Dr. Pehr Hartvigson has a special appreciation for having advanced medical care in rural communities. He grew up Soldotna, Alaska, a town about the size of Warrenton 150 miles by car southwest from the closest urban area in Anchorage.

Hartvigson takes over next year as the director of oncology services at the Knight Cancer Collaborative, a partnership between Columbia Memorial Hospital and Oregon Health & Science University that expanded chemotherapy and brought radiation therapy to the North Coast.

Pehr Hartvigson

Dr. Pehr Hartvigson, a radiation oncologist, takes over in January as director of oncology services at the Knight Cancer Collaborative, a partnership between Columbia Memorial Hospital and Oregon Health & Science University.

Soldotna had a small hospital like Columbia Memorial and few primary physicians, surgeons and an anesthesiologist, he said.

“For a long time, if you wanted any type of specialized care, including cancer care, you had to drive three hours to Anchorage, 3 1/2 hours to Anchorage,” he said. “By Alaskan terms, that’s reasonable. But for a lot of people, that’s still challenging. And if you’re going through the side effects of chemo or radiation, it’s sometimes not really feasible.”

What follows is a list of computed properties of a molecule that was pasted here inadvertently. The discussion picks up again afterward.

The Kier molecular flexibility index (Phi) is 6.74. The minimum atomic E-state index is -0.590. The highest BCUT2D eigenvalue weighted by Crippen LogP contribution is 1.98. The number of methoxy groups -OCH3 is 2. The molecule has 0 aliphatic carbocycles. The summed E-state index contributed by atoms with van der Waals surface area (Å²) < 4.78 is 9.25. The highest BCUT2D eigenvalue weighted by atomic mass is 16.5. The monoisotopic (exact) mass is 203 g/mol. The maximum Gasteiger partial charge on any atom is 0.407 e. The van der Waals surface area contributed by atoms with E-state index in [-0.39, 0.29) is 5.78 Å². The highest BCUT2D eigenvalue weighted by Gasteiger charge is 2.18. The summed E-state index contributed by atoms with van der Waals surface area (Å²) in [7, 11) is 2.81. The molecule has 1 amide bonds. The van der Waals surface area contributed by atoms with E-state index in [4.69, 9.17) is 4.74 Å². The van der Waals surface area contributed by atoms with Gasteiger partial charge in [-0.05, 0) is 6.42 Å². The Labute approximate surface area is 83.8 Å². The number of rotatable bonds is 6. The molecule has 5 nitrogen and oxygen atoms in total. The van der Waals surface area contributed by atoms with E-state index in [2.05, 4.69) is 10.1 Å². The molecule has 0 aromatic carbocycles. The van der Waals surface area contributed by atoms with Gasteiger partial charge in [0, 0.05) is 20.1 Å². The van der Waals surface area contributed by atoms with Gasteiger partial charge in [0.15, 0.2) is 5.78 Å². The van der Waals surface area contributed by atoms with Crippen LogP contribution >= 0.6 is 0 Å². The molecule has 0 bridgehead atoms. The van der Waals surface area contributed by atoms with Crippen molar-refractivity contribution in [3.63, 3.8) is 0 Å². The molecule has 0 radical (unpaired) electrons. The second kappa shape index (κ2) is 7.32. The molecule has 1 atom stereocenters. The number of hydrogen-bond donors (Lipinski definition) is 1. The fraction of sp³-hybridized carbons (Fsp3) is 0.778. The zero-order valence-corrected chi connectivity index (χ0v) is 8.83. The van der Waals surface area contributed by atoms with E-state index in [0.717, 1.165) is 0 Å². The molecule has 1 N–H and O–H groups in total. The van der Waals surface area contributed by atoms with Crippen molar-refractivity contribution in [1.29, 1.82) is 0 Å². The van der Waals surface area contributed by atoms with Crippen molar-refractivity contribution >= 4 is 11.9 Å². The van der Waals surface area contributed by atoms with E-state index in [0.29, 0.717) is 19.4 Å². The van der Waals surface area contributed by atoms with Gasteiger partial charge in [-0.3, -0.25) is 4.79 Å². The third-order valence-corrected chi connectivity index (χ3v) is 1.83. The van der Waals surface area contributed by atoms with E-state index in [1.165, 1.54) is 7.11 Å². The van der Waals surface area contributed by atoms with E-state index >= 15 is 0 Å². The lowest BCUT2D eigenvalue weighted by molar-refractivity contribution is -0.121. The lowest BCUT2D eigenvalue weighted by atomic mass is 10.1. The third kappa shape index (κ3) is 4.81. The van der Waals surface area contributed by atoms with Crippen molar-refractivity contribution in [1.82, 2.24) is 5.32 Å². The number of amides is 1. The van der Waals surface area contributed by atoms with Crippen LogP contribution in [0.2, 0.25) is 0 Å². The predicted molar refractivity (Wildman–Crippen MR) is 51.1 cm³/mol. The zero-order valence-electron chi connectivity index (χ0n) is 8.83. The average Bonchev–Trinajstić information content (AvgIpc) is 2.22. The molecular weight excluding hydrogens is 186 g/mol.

Medical care in Soldotna has expanded since Hartvigson left to study biology at Brigham Young University in Utah. He went to medical school at the University of Washington, completing his residency and a yearlong internship in internal medicine in Boise, Idaho. He spent a month in orientation at OHSU’s Department of Radiation Medicine in Portland before moving to Warrenton with his wife and son to start his first full-time position.

Hartvigson will take over from Dr. Sahar Rosenbaum, who joined the hospital with the opening of the cancer center in 2017 after more than 20 years of serving cancer patients. She will continue on with the hospital once a week during the transition.

Rosenbaum lauded the impact of the cancer center, now the busiest of OHSU’s satellite clinics, for allowing people to get more advanced treatment closer to the comfort of their family and friends, she said.

“Access to different types of health care technology is a real issue for a lot of folks in rural communities,” Hartvigson said. “So the OHSU-CMH collaboration really appealed to me as an opportunity to deliver on that sort of lifetime goal to bring the same level of care, the same level of technology, to patients that live in a rural setting.”

Edward Stratton is a reporter for The Astorian. Contact him at 971-704-1719 or estratton@dailyastorian.com.

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(1) comment

Barry Plotkin

I recently had a consultation with Dr. Hartvigson. While the decision in my case was not immediately to proceed with radiation therapy, I felt that he was both knowledgable and personable. I left feeling well-informed and cared-for, which has consistently been my experience in this past year as a patient at CMH/OHSU/Knight Cancer Collaborative. I sincerely hope that his administrative duties do not keep him from interacting with patients, where he obviously excels.

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